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I wouldn't have characterized the Catalina 22 and 25 as "ocean worthy", but if you mean to sail in the Chesapeake, then by all means, those are great choices. I would add the Oday 22, 23 and 25 to your list of boats too. I think they match up very well in terms of price and quality to the Catalinas; in fact, IMHO they surpass the Catalinas in terms of a couple of important features.

I like the Oday centerboard/keel set up better than the Catalina. On the Odays, the ballast is in a stub keel; it never moves and is safely encapsulated. The centerboard is a mostly unweighted fin that is controlled by a single line in the cockpit. This is a very simple set up that is easy to maintain. It is also easy to know the position of the centerboard; you always know if the board is up or down just by looking at the amount of pendent line in the cockpit. On the Catalinas, the centerboard contains the boat's ballast. The board is obviously very heavy and must be controlled with a ratcheted winch device. The winch is pretty robust, but these things can and do break, and they require maintenance. And you can't know if the board is up or down unless you fully crank the board up or down and adjust it from there.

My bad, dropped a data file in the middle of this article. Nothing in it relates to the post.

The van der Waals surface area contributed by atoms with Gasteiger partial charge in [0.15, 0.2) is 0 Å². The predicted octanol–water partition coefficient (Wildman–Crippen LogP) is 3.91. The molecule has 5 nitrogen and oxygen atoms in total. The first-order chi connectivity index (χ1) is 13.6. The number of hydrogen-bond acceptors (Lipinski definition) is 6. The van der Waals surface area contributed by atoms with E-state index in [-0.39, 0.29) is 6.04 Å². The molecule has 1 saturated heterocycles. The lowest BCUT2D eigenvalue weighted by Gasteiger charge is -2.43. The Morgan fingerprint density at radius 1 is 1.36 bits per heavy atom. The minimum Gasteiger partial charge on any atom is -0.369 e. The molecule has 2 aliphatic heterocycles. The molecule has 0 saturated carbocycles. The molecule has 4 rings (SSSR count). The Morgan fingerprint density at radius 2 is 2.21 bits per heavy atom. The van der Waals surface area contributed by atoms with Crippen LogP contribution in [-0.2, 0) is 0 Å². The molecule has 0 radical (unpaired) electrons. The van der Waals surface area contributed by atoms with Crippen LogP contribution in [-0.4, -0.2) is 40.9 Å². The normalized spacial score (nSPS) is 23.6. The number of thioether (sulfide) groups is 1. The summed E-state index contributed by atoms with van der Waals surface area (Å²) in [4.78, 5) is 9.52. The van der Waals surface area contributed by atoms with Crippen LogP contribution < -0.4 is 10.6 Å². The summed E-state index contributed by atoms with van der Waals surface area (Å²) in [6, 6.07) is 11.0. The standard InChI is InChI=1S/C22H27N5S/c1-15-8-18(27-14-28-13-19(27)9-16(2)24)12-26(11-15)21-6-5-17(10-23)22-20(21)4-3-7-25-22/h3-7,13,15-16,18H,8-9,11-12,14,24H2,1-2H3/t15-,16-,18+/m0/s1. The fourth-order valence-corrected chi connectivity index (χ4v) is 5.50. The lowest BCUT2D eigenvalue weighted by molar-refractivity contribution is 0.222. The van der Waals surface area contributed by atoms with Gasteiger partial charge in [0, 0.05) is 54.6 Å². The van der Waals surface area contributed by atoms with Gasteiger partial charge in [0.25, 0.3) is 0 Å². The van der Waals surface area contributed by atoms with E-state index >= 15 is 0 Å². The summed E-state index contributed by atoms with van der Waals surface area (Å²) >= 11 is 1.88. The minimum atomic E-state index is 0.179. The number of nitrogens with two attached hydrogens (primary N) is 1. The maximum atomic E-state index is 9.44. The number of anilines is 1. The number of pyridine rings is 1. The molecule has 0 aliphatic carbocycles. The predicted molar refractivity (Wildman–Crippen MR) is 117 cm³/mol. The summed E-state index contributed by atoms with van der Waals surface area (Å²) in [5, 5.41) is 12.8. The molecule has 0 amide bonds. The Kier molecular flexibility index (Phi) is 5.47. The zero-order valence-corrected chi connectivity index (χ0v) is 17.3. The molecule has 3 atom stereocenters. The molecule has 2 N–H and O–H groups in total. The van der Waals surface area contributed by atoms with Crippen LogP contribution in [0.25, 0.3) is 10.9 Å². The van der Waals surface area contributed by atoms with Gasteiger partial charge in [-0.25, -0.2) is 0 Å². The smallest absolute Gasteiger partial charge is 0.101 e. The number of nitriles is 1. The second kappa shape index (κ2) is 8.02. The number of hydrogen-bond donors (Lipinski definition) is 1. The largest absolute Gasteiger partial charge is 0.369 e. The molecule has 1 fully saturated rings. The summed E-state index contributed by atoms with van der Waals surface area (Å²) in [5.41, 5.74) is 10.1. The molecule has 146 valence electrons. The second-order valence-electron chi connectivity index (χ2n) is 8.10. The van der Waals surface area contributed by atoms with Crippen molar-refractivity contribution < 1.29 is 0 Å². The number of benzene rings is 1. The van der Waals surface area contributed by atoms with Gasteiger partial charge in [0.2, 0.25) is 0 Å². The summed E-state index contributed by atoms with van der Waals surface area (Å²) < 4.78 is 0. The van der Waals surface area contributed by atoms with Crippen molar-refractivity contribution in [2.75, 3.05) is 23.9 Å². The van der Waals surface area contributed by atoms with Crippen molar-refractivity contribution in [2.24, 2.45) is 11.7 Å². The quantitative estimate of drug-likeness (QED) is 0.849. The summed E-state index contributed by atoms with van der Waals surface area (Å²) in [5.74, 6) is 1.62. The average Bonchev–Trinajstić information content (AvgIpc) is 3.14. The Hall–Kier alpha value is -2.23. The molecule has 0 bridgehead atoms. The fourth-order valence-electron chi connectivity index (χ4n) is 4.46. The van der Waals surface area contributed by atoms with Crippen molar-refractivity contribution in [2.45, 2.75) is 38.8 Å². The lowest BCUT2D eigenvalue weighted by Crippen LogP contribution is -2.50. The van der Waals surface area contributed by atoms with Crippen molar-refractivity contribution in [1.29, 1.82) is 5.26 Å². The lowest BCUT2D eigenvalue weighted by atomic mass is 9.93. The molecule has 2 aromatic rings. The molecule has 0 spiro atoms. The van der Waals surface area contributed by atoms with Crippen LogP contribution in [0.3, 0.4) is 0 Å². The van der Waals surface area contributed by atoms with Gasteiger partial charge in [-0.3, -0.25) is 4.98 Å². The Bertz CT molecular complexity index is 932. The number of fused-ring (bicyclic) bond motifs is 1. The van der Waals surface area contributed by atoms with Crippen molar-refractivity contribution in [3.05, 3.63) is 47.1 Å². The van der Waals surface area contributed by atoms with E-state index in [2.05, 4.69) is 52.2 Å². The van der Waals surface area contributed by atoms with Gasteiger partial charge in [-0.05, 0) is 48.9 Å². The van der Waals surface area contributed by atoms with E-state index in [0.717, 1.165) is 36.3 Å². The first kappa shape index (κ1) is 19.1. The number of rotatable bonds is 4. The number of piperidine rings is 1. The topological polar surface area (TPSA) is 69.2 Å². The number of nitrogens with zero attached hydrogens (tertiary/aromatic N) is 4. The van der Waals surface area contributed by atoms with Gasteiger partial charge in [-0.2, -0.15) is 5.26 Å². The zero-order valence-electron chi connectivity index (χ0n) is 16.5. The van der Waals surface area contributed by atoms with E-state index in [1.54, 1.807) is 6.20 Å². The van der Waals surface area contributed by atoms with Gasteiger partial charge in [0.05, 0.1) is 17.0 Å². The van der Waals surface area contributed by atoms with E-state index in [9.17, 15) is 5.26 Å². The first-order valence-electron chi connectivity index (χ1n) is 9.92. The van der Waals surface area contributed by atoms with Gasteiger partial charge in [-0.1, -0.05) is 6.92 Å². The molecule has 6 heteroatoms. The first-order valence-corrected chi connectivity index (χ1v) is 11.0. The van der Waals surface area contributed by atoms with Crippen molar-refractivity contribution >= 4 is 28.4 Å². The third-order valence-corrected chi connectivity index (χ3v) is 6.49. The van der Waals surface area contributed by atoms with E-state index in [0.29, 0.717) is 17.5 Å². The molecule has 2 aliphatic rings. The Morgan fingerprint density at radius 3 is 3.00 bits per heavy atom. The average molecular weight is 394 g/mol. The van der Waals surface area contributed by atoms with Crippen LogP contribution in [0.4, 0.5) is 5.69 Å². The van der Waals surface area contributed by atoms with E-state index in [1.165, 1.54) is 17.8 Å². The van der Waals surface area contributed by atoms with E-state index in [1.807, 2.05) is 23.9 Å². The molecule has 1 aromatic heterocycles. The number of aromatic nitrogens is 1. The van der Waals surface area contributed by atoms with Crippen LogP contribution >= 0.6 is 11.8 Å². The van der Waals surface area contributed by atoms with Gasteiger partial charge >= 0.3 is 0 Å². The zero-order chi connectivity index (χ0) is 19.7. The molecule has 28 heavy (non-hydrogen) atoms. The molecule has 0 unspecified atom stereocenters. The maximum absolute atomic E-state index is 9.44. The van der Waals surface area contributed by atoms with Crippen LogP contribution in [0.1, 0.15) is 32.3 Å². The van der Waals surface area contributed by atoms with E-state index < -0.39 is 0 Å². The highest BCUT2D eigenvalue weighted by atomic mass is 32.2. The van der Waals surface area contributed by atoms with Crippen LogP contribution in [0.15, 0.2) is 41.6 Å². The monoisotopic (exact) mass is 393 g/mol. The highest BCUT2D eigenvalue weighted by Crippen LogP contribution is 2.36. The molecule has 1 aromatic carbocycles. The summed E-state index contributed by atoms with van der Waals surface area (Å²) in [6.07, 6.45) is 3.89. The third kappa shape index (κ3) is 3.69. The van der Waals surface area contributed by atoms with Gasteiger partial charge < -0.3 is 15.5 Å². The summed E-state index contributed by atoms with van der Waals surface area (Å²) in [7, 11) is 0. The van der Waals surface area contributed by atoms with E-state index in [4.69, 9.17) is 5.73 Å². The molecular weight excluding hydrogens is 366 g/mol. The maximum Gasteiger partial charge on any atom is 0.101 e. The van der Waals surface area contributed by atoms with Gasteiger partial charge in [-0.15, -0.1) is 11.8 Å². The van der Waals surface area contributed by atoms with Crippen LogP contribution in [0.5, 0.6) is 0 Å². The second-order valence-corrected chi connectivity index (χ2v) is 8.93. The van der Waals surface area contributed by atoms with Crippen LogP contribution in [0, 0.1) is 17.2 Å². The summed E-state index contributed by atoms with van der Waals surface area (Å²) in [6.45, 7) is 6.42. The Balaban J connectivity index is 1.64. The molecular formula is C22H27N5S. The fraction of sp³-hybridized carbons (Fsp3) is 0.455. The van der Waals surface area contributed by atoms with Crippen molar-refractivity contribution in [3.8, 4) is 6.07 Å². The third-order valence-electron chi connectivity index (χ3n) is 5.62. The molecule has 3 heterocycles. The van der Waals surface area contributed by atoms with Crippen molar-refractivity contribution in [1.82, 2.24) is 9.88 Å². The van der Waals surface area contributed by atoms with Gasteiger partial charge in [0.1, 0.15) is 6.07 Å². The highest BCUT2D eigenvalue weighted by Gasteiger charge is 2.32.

One more key advantage of the Odays: the head is behind a bulkhead with a door. In the C22, the head is in the open cabin (there might be a curtain at best). I cannot begin to tell you the importance of a private head to the ladies while sailing.

And even though I'm partial to the Odays (I own an Oday 23 now, and once owned a C22), I'd go with whatever boat is in the best shape. Even though 8 large will buy you a nice example of any of these boats, you want to find a boat with a solid deck, good sails and a working outboard engine. Fixing or replacing any of those items will set you back a large chunk of the purchase price. Good luck.
 
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